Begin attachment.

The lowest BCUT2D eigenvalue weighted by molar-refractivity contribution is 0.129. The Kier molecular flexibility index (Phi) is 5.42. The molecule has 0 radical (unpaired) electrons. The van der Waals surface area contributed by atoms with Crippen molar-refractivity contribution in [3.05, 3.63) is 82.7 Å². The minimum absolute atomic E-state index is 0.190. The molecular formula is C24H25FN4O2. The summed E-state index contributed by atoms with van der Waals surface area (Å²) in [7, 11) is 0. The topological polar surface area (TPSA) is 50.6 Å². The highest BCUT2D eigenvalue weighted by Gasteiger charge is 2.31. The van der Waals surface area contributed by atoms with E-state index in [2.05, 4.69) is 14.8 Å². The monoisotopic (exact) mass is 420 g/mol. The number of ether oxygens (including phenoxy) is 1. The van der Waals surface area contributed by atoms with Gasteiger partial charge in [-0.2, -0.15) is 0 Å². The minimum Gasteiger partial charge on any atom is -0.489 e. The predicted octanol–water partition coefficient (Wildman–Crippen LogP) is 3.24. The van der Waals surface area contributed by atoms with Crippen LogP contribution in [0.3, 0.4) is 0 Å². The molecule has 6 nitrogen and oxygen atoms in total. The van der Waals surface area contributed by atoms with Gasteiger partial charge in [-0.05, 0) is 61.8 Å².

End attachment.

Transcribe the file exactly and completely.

The lowest BCUT2D eigenvalue weighted by molar-refractivity contribution is 0.129. The Kier molecular flexibility index (Phi) is 5.42. The molecule has 0 radical (unpaired) electrons. The van der Waals surface area contributed by atoms with Crippen molar-refractivity contribution in [3.05, 3.63) is 82.7 Å². The minimum absolute atomic E-state index is 0.190. The molecular formula is C24H25FN4O2. The summed E-state index contributed by atoms with van der Waals surface area (Å²) in [7, 11) is 0. The topological polar surface area (TPSA) is 50.6 Å². The highest BCUT2D eigenvalue weighted by Gasteiger charge is 2.31. The van der Waals surface area contributed by atoms with E-state index in [2.05, 4.69) is 14.8 Å². The monoisotopic (exact) mass is 420 g/mol. The number of ether oxygens (including phenoxy) is 1. The van der Waals surface area contributed by atoms with Gasteiger partial charge in [-0.2, -0.15) is 0 Å². The minimum Gasteiger partial charge on any atom is -0.489 e. The predicted octanol–water partition coefficient (Wildman–Crippen LogP) is 3.24. The van der Waals surface area contributed by atoms with Crippen LogP contribution in [0.3, 0.4) is 0 Å². The molecule has 6 nitrogen and oxygen atoms in total. The van der Waals surface area contributed by atoms with Gasteiger partial charge in [-0.05, 0) is 61.8 Å².